US group says Philippine death squad killed 298

Updated 21 May 2014
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US group says Philippine death squad killed 298

MANILA: A US-based human rights group said Wednesday that a “death squad” targeting criminal suspects in a southern Philippine city was organized by a former mayor and was responsible for nearly 300 killings in recent years.
Human Rights Watch said in a report that it had documented at least a dozen of the 298 killings from January 2007 to March 2013 based largely on accounts of former hit men, witnesses, relatives of victims and police officers in Tagum City, the capital of Davao del Norte province.
Former Mayor Rey Uy denied the allegations and said they were based on testimony coerced and paid for by drug dealers and illegal gamblers.
Human Rights Watch said President Benigno Aquino III has largely ignored the killings.
Presidential spokesman Herminio Coloma said Aquino had “affirmed the government's commitment to render justice to victims of extrajudicial killings dating back to those that were perpetrated in previous administrations.”
Coloma said cases that were dismissed by prosecutors were ordered refiled by Aquino and that “interagency work to complete case buildup that will meet the standards of judicial proof will be pursued vigorously.”
Phelim Kine, Human Rights Watch's deputy Asia director, said there was “compelling evidence” against Uy, who reportedly called the targets — suspected drug dealers, petty criminals, street children and others — “weeds” that had to be uprooted in a “perverse form of crime control.” Death squad members who have quit were also targets, Kine said.
“The Tagum death squad's activities imposed a fear-enforced silence in Tagum City that allowed the killers and their bosses to literally get away with murder,” Kine said in a statement released by Human Rights Watch after it released its 71-page report.
The statement said Uy, his close aides and police officers had “hired, equipped and paid for an operation that at its height consisted of 14 hit men and accomplices” since his first term as mayor in 1998. His son lost the election to succeed him after he stepped down in 2013.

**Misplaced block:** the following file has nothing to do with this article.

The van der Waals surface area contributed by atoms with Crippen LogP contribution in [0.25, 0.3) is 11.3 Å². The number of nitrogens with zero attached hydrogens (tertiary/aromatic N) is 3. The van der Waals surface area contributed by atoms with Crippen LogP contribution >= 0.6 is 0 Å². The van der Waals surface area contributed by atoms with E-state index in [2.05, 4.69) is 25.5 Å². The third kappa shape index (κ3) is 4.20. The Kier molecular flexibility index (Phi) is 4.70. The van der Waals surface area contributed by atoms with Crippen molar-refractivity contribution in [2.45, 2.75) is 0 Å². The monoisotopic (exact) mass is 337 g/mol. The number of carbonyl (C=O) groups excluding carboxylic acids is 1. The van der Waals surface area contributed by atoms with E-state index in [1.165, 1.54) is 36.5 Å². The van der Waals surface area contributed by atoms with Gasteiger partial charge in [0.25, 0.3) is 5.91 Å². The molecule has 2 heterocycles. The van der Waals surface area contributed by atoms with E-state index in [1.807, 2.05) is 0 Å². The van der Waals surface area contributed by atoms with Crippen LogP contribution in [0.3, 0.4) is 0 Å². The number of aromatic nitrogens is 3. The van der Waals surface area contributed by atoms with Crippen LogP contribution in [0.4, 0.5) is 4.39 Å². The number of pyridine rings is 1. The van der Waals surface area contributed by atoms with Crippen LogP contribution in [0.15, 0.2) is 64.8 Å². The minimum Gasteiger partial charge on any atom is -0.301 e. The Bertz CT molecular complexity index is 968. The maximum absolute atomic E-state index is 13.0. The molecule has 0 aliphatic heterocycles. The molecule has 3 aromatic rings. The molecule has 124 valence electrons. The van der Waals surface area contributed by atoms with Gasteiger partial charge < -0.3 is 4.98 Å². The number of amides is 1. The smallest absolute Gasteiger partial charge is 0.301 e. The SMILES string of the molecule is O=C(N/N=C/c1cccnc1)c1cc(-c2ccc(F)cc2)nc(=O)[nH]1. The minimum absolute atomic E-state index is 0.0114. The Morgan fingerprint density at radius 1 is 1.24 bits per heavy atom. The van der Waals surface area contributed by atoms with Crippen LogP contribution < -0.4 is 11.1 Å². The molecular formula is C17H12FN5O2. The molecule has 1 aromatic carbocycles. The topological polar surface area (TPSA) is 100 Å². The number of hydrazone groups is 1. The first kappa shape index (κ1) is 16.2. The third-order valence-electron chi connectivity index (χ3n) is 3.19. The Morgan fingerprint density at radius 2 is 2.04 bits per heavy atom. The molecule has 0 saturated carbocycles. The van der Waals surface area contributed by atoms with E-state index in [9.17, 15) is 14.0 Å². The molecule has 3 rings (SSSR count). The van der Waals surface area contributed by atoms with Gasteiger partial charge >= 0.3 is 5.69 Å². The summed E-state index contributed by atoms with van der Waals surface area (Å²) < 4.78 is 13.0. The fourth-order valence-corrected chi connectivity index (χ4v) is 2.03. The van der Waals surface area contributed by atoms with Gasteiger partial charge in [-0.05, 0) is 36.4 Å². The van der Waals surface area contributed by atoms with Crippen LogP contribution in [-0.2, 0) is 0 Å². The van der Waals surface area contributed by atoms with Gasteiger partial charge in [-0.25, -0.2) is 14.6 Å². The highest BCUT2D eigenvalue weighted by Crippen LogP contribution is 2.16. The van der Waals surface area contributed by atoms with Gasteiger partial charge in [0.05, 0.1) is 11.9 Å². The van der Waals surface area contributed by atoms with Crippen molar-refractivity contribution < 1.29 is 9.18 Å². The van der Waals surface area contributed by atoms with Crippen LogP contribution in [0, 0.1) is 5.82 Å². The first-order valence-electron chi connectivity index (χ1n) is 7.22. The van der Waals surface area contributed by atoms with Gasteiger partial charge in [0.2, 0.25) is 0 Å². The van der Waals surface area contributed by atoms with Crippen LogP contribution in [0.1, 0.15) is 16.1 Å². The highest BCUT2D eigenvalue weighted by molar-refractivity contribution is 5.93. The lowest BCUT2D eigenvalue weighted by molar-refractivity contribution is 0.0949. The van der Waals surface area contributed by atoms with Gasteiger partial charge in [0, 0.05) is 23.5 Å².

Aquino has “failed to condemn local anti-crime campaigns that promote or encourage the unauthorized use of force to rid city streets of 'undesirables,'” the human rights group said.
The group said that according to a former death squad member, hit men were paid 5,000 pesos ($110) for each killing. Uy personally paid the hit men on at least two occasions, Human Rights Watch said.
Uy laughed off the claim. “Everybody knows the house of the mayor, and they come soliciting help for this and that problem. It is easy to point to the mayor,” he told The Associated Press.
He suggested that the killings were “vengeance” from the victims of the criminals and rivalry between crime gangs.
“Certain individuals here coerced the so-called witnesses, gave them money to make up stories,” he said.
“They don't want me to return to power because if I come back, they will lose their businesses,” he said, adding that he plans to run again in the next election.
Human Rights Watch said the death squad also was responsible for the killing of a journalist, a judge, two police officers, a tribal leader, local politicians and businessmen. Uy apparently was unaware of these killings or was told by “handlers” of the gunmen that the victims were involved in drugs to justify the attacks, it said.


France’s Macron forced to curb his ambitions for Europe

Updated 19 May 2019
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France’s Macron forced to curb his ambitions for Europe

  • His pro-Europe vision has collided with populists and national interests across the continent
  • In his country, his political vision has given rise to France’s raucous yellow vest uprising over his government’s pro-business policies

PARIS: French President Emmanuel Macron sees himself as Europe’s savior and next week’s European Parliament elections as a make-or-break moment for the beleaguered European Union.
But Macron is no longer the fresh-faced force who marched into a surprising presidential victory to the rousing EU anthem two years ago. His pro-Europe vision has collided with populists and national interests across the continent. And at home, his political vision has given rise to France’s raucous yellow vest uprising over his government’s pro-business policies.
Macron wanted the May 23-26 European Parliament elections to be the key moment that he could push his ambitions for a stronger Europe — but instead, nationalists and populists who criticized the 28-nation bloc could achieve unprecedented success.
They argue that EU leaders have failed to manage migration into the continent and remain out of touch with ordinary workers’ concerns.
“We have a crisis of the European Union. This is a matter of fact. Everywhere in Europe, when you look at the past five to six years, in our country but in a lot of countries, all the extremes, extreme-rights, are increasing,” Macron said Thursday, making an unexpected appeal for European unity on the sidelines of a technology trade show.